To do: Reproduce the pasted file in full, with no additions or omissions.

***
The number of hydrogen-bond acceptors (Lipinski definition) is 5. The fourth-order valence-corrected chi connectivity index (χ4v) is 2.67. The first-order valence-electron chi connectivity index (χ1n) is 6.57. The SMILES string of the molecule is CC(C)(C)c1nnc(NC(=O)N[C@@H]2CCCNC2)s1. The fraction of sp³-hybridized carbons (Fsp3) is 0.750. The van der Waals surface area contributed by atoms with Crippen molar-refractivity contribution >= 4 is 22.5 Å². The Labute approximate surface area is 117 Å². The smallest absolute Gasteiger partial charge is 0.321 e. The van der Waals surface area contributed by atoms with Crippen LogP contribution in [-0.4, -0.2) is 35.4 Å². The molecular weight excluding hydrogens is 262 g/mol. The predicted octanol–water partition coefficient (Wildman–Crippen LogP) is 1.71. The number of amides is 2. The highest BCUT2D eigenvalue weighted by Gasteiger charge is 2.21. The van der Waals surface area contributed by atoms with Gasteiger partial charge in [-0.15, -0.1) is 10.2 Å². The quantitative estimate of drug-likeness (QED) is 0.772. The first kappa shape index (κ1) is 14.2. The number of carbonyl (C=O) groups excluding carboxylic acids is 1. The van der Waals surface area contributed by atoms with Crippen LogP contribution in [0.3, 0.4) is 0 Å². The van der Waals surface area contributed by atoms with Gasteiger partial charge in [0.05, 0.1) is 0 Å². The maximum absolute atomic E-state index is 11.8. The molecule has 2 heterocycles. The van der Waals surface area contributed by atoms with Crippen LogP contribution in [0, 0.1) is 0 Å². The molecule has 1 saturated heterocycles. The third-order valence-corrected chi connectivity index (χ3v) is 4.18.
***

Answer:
The number of hydrogen-bond acceptors (Lipinski definition) is 5. The fourth-order valence-corrected chi connectivity index (χ4v) is 2.67. The first-order valence-electron chi connectivity index (χ1n) is 6.57. The SMILES string of the molecule is CC(C)(C)c1nnc(NC(=O)N[C@@H]2CCCNC2)s1. The fraction of sp³-hybridized carbons (Fsp3) is 0.750. The van der Waals surface area contributed by atoms with Crippen molar-refractivity contribution >= 4 is 22.5 Å². The Labute approximate surface area is 117 Å². The smallest absolute Gasteiger partial charge is 0.321 e. The van der Waals surface area contributed by atoms with Crippen LogP contribution in [-0.4, -0.2) is 35.4 Å². The molecular weight excluding hydrogens is 262 g/mol. The predicted octanol–water partition coefficient (Wildman–Crippen LogP) is 1.71. The number of amides is 2. The highest BCUT2D eigenvalue weighted by Gasteiger charge is 2.21. The van der Waals surface area contributed by atoms with Gasteiger partial charge in [-0.15, -0.1) is 10.2 Å². The quantitative estimate of drug-likeness (QED) is 0.772. The first kappa shape index (κ1) is 14.2. The number of carbonyl (C=O) groups excluding carboxylic acids is 1. The van der Waals surface area contributed by atoms with Crippen LogP contribution in [0.3, 0.4) is 0 Å². The van der Waals surface area contributed by atoms with Gasteiger partial charge in [0.05, 0.1) is 0 Å². The maximum absolute atomic E-state index is 11.8. The molecule has 2 heterocycles. The van der Waals surface area contributed by atoms with Crippen LogP contribution in [0, 0.1) is 0 Å². The molecule has 1 saturated heterocycles. The third-order valence-corrected chi connectivity index (χ3v) is 4.18.